Sarfaraz Ahmad and Syed Iqbal Hasnain
Glacier Research Group, Jawaharlal Nehru University,
New Delhi- India

About 60-80% of water input in high altitude Garhwal ecosystem comes through monsoonal precipitation and control the hydrology and hydrochemistry in the region and downstream. However the chemical and physical characteristics of the monsoonal precipitation at high altitude are not well understood due to poor logistics and rugged terrain. For studying the chemical characteristics of perception in high altitude the rainwater samples were collected at 3800 msl in Central Himalaya for the Indian monsoon period (1 July - 30 September 2000). EC (Electrical Conductivity), pH and concentration of the major ions Ca+2, Mg+2, Na+, HCO3-, SO4-2, NO3- and Cl- were determined. Monsoonal precipitation was extremely dilute and the average electrical conductivity was 6.0 mS/cm. The average pH was 5.5; it is just equilibrate to clean atmosphere. 50% of the samples had pH ranging from 6 to 6.3 as mild alkaline, however 6% of the samples were in ranging from 4.6 to 5.5 on acidic site. Most dominant ions were Ca+2, NO3 - and the concentration of acid forming anions such as NO3- and SO4-2 were higher than the concentration expected in remote area. It may be related to long range transport from Indian subcontinent. Seasonal variation in rainwater chemistry is also significant as high Electrical Conductivity and high concentration for the most ions in July and lower concentration in August and September respectively. Concentration / volume ratios of ions were low in the July, August and increases in September suggest frequent wet deposition results in strong scavenging in high altitude ecosystem.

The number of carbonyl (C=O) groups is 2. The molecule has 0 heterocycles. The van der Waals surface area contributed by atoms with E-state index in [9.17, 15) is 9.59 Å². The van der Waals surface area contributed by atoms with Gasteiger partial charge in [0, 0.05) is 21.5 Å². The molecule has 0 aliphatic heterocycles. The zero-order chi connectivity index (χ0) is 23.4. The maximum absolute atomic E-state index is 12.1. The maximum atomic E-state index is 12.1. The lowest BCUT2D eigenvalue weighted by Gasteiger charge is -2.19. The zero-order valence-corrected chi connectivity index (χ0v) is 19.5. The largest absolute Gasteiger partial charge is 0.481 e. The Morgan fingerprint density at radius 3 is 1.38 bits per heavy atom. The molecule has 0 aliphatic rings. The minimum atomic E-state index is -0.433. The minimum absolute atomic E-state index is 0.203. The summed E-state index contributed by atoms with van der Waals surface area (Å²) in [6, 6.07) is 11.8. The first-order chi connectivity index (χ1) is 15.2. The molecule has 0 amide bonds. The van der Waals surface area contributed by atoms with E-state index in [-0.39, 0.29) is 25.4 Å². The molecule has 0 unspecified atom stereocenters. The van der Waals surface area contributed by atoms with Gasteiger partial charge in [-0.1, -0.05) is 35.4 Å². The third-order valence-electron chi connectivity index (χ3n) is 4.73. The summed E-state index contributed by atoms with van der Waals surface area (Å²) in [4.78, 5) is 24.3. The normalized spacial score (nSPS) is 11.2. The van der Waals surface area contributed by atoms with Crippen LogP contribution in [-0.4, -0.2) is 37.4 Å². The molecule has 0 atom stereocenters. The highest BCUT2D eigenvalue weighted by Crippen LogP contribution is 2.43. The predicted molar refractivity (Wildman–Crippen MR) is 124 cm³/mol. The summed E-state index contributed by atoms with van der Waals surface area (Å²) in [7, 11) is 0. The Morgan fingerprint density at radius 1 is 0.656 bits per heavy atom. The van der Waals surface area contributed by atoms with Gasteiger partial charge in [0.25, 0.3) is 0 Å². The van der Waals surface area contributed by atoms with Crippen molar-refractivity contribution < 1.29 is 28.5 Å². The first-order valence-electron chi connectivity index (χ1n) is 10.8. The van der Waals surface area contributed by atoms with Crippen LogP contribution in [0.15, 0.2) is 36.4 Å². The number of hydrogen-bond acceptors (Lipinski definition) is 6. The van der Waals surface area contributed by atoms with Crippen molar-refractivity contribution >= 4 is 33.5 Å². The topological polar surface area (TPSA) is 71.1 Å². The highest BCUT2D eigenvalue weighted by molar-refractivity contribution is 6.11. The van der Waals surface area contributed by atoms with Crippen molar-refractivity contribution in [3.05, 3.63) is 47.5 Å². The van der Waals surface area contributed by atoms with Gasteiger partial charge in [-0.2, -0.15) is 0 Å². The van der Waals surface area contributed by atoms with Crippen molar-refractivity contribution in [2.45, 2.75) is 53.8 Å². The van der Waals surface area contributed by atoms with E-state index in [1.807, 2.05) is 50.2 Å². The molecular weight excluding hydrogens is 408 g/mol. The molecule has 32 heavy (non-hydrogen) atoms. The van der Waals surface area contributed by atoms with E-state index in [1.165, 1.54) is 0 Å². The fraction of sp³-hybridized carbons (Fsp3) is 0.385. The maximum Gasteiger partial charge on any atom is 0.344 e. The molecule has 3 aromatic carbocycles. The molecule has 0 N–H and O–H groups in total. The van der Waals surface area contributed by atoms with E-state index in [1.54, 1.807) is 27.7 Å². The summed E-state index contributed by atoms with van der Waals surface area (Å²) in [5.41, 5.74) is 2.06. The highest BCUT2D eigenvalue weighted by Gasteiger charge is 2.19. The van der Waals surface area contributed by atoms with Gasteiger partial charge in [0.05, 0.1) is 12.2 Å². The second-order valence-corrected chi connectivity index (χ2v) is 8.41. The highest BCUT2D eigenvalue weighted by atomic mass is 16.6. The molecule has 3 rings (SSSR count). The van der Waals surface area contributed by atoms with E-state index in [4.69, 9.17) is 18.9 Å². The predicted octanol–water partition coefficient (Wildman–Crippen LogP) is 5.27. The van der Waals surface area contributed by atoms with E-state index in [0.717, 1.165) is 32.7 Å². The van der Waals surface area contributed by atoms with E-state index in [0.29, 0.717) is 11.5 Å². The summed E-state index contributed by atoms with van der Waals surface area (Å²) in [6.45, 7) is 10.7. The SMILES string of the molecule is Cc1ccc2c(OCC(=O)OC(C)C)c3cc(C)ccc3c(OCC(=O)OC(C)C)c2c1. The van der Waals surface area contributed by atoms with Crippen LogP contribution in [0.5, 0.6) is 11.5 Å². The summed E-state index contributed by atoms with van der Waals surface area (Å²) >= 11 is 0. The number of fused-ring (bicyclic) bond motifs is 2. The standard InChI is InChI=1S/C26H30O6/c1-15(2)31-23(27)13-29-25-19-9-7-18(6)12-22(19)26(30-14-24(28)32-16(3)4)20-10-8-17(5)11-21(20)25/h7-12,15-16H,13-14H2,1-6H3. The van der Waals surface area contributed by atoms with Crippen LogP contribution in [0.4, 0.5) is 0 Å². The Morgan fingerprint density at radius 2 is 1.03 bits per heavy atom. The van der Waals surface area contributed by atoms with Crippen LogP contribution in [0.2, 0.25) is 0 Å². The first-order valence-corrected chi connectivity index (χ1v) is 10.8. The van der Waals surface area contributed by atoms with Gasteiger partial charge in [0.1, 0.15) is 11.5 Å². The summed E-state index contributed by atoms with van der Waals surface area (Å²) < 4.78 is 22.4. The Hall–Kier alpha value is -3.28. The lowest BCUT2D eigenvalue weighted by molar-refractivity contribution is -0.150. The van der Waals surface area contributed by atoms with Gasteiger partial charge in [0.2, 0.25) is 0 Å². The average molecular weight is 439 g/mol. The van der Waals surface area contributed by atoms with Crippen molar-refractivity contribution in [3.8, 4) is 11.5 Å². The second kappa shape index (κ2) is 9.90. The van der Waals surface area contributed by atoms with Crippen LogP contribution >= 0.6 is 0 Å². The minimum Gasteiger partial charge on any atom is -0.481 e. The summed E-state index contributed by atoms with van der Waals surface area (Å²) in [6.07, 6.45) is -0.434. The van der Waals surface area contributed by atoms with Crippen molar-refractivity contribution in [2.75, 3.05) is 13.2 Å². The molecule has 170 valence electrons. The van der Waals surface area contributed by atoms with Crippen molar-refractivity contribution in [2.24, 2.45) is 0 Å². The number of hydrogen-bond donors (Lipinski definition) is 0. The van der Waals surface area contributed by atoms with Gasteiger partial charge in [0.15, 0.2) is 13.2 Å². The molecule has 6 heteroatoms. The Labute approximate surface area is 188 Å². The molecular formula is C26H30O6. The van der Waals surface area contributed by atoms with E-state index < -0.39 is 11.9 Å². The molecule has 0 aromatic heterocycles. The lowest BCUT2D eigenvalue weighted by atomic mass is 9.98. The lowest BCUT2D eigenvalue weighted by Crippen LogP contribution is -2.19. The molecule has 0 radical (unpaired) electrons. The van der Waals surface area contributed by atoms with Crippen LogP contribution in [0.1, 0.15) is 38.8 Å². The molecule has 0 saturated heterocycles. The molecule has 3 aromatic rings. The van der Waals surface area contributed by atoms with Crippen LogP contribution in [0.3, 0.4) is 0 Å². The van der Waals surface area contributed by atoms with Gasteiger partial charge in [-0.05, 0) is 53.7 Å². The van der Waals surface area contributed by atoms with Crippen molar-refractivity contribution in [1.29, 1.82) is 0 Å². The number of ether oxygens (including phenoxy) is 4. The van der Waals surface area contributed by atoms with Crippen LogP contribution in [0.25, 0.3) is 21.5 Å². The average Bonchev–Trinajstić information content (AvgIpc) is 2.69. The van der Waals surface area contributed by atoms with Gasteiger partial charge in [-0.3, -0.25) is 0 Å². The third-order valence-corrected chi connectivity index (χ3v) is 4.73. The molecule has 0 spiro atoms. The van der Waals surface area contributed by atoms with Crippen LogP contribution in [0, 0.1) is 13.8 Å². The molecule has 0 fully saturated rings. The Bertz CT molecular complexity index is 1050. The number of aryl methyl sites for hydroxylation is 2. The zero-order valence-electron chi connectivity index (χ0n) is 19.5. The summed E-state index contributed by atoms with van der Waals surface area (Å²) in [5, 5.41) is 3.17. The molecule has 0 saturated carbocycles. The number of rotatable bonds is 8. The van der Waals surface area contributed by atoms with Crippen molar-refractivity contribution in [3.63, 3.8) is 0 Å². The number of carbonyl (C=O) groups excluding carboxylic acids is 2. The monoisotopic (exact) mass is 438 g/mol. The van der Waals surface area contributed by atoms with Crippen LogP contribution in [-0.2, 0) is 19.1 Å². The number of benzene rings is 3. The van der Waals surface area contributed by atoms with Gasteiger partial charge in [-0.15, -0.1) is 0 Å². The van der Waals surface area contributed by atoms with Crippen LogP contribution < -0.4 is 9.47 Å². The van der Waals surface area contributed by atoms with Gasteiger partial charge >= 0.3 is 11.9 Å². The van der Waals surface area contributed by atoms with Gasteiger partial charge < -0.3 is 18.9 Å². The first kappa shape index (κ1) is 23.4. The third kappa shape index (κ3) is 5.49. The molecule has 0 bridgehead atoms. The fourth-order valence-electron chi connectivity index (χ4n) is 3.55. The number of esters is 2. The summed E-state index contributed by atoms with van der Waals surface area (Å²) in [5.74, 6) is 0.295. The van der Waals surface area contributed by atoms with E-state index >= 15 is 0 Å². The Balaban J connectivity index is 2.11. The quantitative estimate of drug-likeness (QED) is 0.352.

Ecohydrological Characters of Some Key Aquatic Ecosystems of Northeast India: Sediment Size Distribution, Mineralogy and Environmental Geochemistry